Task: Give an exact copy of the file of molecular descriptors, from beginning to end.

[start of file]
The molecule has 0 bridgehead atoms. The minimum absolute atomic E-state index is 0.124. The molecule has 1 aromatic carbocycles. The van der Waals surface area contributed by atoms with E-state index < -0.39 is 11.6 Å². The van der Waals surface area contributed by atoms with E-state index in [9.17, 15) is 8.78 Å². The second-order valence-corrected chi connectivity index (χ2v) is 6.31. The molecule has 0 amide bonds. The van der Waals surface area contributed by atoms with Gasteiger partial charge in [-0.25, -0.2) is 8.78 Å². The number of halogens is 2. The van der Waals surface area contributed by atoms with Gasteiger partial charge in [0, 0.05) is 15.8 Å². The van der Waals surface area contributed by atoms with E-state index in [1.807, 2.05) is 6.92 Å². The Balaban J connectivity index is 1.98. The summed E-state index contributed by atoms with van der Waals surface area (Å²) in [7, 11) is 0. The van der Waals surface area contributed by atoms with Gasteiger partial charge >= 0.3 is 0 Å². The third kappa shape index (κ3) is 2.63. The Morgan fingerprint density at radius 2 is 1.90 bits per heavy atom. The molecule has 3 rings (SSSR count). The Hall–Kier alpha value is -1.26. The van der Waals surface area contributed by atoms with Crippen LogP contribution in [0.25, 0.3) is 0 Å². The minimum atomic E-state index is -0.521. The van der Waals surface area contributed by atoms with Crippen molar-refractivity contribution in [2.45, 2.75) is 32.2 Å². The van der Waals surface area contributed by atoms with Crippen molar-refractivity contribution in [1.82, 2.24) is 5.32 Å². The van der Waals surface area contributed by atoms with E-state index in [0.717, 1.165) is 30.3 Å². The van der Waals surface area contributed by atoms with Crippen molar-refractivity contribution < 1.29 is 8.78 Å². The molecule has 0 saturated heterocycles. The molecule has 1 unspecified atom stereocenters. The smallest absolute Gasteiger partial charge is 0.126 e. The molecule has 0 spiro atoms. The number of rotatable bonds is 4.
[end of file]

The molecule has 0 bridgehead atoms. The minimum absolute atomic E-state index is 0.124. The molecule has 1 aromatic carbocycles. The van der Waals surface area contributed by atoms with E-state index < -0.39 is 11.6 Å². The van der Waals surface area contributed by atoms with E-state index in [9.17, 15) is 8.78 Å². The second-order valence-corrected chi connectivity index (χ2v) is 6.31. The molecule has 0 amide bonds. The van der Waals surface area contributed by atoms with Gasteiger partial charge in [-0.25, -0.2) is 8.78 Å². The number of halogens is 2. The van der Waals surface area contributed by atoms with Gasteiger partial charge in [0, 0.05) is 15.8 Å². The van der Waals surface area contributed by atoms with E-state index in [1.807, 2.05) is 6.92 Å². The Balaban J connectivity index is 1.98. The summed E-state index contributed by atoms with van der Waals surface area (Å²) in [7, 11) is 0. The van der Waals surface area contributed by atoms with Gasteiger partial charge >= 0.3 is 0 Å². The third kappa shape index (κ3) is 2.63. The Morgan fingerprint density at radius 2 is 1.90 bits per heavy atom. The molecule has 3 rings (SSSR count). The Hall–Kier alpha value is -1.26. The van der Waals surface area contributed by atoms with Crippen LogP contribution in [0.25, 0.3) is 0 Å². The minimum atomic E-state index is -0.521. The van der Waals surface area contributed by atoms with Crippen molar-refractivity contribution in [2.45, 2.75) is 32.2 Å². The van der Waals surface area contributed by atoms with Crippen molar-refractivity contribution in [1.82, 2.24) is 5.32 Å². The van der Waals surface area contributed by atoms with E-state index in [0.717, 1.165) is 30.3 Å². The van der Waals surface area contributed by atoms with Crippen molar-refractivity contribution < 1.29 is 8.78 Å². The molecule has 0 saturated heterocycles. The molecule has 1 unspecified atom stereocenters. The smallest absolute Gasteiger partial charge is 0.126 e. The molecule has 0 spiro atoms. The number of rotatable bonds is 4.